Sarah Sanders Blasts Impeachment, Thinks Dems Might as Well Be Donating to Trump


Former White House press secretary Sarah Sanders on Wednesday eviscerated House Democrats’ impeachment push after the Trump administration released the transcript of a phone call between President Donald Trump and Ukrainian President Volodymyr Zelensky.

On Tuesday, House Speaker Nancy Pelosi of California announced the start of an official impeachment probe.

“The actions of the Trump presidency revealed the dishonorable fact of the president’s betrayal of his oath of office, betrayal of our national security, and betrayal of the integrity of our elections,” Pelosi told reporters on Tuesday from the Capitol Building, according to ABC News.

Pelosi cited the Ukraine controversy in her brief statement about impeachment.

Prior to the Wednesday release of the call transcript, Trump critics claimed the president was withholding $400 million in aid from Ukraine as a bargaining chip to get Ukraine to investigate past activities of Democratic presidential candidate and former Vice President Joe Biden’s son.

'General Hospital' Actor Johnny Wactor Shot to Death in Los Angeles After Catching Thieves Next to His Car

The transcript released by the White House does not mention the aid, which was eventually released to Ukraine in September.

According to Sanders, starting an impeachment probe over this is embarrassing.

And that’s not all. In fact, the former White House press secretary, who now works as a Fox News contributor, suggested the impeachment push will only help Trump’s chances for 2020.

“Democrats launching impeachment over this has to go down as one of the dumbest and most embarrassing political moves of all time,” Sanders tweeted Wednesday, “so bad it should be reported as an in-kind contribution to President @realDonaldTrump’s 2020 re-elect. #MAGA.”

It’s ironic that Sanders made a joke about the “in-kind contribution,” because the Department of Justice just this week cleared Trump of wrongdoing in the Ukraine matter as it related to campaign finance law.

Investigators looked into the call to see whether Trump had sought a sort of campaign contribution from Ukraine by asking Zelensky to probe the family of a political opponent, and decided there was no basis for a criminal investigation, The Washington Times reported.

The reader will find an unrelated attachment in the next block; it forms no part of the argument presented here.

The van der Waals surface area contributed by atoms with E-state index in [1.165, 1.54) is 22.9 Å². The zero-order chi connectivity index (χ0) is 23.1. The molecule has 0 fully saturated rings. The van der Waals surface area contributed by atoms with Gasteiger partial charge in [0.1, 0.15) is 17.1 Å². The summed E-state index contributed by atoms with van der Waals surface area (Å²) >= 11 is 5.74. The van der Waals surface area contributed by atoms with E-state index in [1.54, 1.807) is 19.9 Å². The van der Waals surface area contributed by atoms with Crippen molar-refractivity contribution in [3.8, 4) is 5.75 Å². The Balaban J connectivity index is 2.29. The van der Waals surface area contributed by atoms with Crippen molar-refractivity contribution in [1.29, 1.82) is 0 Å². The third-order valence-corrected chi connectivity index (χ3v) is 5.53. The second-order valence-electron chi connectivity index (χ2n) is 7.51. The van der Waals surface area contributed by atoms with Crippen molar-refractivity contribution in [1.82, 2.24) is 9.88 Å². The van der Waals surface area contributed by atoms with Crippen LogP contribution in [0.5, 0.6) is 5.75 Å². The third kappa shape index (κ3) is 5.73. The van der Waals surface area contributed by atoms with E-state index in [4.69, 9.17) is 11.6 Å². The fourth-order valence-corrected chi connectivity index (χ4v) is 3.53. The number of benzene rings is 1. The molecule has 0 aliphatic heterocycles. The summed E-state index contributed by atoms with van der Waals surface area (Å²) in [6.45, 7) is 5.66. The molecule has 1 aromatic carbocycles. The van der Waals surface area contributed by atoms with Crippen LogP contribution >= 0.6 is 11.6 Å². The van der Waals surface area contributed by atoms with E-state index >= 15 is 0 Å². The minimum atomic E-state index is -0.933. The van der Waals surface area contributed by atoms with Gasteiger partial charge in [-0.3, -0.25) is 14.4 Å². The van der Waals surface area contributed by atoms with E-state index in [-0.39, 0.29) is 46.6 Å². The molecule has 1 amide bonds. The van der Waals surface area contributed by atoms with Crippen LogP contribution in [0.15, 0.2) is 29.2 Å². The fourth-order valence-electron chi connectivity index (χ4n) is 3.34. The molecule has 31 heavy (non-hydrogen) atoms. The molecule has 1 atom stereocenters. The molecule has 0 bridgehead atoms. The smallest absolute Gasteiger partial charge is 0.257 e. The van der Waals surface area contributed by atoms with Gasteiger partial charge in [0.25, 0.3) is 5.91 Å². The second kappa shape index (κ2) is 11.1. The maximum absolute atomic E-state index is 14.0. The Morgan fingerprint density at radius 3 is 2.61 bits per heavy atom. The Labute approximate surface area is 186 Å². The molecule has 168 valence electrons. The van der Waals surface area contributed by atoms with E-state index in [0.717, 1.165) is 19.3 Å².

The DOJ’s Criminal Division “reviewed the official record of the call and determined, based on the facts and applicable law, that there was no campaign finance violation and that no further action was warranted,” DOJ spokeswoman Kerri Kupec told HuffPost for an article published Wednesday.

Will Democrats' impeachment push backfire on them?
Arrest Made in Stabbing of Girls at US Movie Theater, Suspect Reportedly a Trans Activist Who Was 'Laughing the Whole Time'

She said all “relevant components of the Department agreed with this legal conclusion, and the Department has concluded the matter.”

Sanders is not the only one who thinks the Democrats’ impeachment push could actually backfire.

Speaking to reporters Tuesday prior to Pelosi’s announcement regarding the impeachment probe, Trump said, “If she does that, they all say that’s a positive for me, for the election,” according to the Los Angeles Times.

Politico, meanwhile, reported that many Democratic Party officials are concerned the impeachment push might help Trump win in 2020.

Truth and Accuracy

Submit a Correction →

We are committed to truth and accuracy in all of our journalism. Read our editorial standards.

, , , , , , , ,
Joe Setyon was a deputy managing editor for The Western Journal who had spent his entire professional career in editing and reporting. He previously worked in Washington, D.C., as an assistant editor/reporter for Reason magazine.
Joe Setyon was deputy managing editor for The Western Journal with several years of copy editing and reporting experience. He graduated with a degree in communication studies from Grove City College, where he served as managing editor of the student-run newspaper. Joe previously worked as an assistant editor/reporter for Reason magazine, a libertarian publication in Washington, D.C., where he covered politics and wrote about government waste and abuse.
Brooklyn, New York
Topics of Expertise
Sports, Politics